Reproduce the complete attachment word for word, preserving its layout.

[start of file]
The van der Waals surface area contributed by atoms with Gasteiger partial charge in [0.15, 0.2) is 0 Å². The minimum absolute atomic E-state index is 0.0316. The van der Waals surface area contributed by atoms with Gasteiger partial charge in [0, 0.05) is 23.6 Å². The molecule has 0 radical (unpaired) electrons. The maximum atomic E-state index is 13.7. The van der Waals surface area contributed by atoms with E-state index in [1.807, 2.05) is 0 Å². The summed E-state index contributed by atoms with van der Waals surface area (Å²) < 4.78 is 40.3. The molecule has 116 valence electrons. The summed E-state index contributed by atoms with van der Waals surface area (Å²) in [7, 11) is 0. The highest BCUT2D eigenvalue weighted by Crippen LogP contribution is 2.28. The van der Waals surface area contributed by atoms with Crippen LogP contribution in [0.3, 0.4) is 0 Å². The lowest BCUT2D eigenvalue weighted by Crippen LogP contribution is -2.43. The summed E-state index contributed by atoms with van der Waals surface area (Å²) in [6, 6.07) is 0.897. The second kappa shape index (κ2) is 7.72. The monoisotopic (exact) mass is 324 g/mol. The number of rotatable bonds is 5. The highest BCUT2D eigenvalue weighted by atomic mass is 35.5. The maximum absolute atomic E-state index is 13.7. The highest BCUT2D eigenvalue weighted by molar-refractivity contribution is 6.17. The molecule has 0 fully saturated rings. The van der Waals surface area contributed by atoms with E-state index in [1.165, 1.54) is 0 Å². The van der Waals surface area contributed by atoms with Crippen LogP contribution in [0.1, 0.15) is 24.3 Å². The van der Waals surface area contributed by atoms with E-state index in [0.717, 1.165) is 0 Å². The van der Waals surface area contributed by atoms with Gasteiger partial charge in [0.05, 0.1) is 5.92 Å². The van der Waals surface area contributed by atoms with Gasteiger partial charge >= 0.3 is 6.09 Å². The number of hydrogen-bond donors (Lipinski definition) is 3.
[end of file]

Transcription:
The van der Waals surface area contributed by atoms with Gasteiger partial charge in [0.15, 0.2) is 0 Å². The minimum absolute atomic E-state index is 0.0316. The van der Waals surface area contributed by atoms with Gasteiger partial charge in [0, 0.05) is 23.6 Å². The molecule has 0 radical (unpaired) electrons. The maximum atomic E-state index is 13.7. The van der Waals surface area contributed by atoms with E-state index in [1.807, 2.05) is 0 Å². The summed E-state index contributed by atoms with van der Waals surface area (Å²) < 4.78 is 40.3. The molecule has 116 valence electrons. The summed E-state index contributed by atoms with van der Waals surface area (Å²) in [7, 11) is 0. The highest BCUT2D eigenvalue weighted by Crippen LogP contribution is 2.28. The van der Waals surface area contributed by atoms with Crippen LogP contribution in [0.3, 0.4) is 0 Å². The lowest BCUT2D eigenvalue weighted by Crippen LogP contribution is -2.43. The summed E-state index contributed by atoms with van der Waals surface area (Å²) in [6, 6.07) is 0.897. The second kappa shape index (κ2) is 7.72. The monoisotopic (exact) mass is 324 g/mol. The number of rotatable bonds is 5. The highest BCUT2D eigenvalue weighted by atomic mass is 35.5. The maximum absolute atomic E-state index is 13.7. The highest BCUT2D eigenvalue weighted by molar-refractivity contribution is 6.17. The molecule has 0 fully saturated rings. The van der Waals surface area contributed by atoms with E-state index in [1.165, 1.54) is 0 Å². The van der Waals surface area contributed by atoms with Crippen LogP contribution in [0.1, 0.15) is 24.3 Å². The van der Waals surface area contributed by atoms with E-state index in [0.717, 1.165) is 0 Å². The van der Waals surface area contributed by atoms with Gasteiger partial charge in [0.05, 0.1) is 5.92 Å². The van der Waals surface area contributed by atoms with Gasteiger partial charge >= 0.3 is 6.09 Å². The number of hydrogen-bond donors (Lipinski definition) is 3.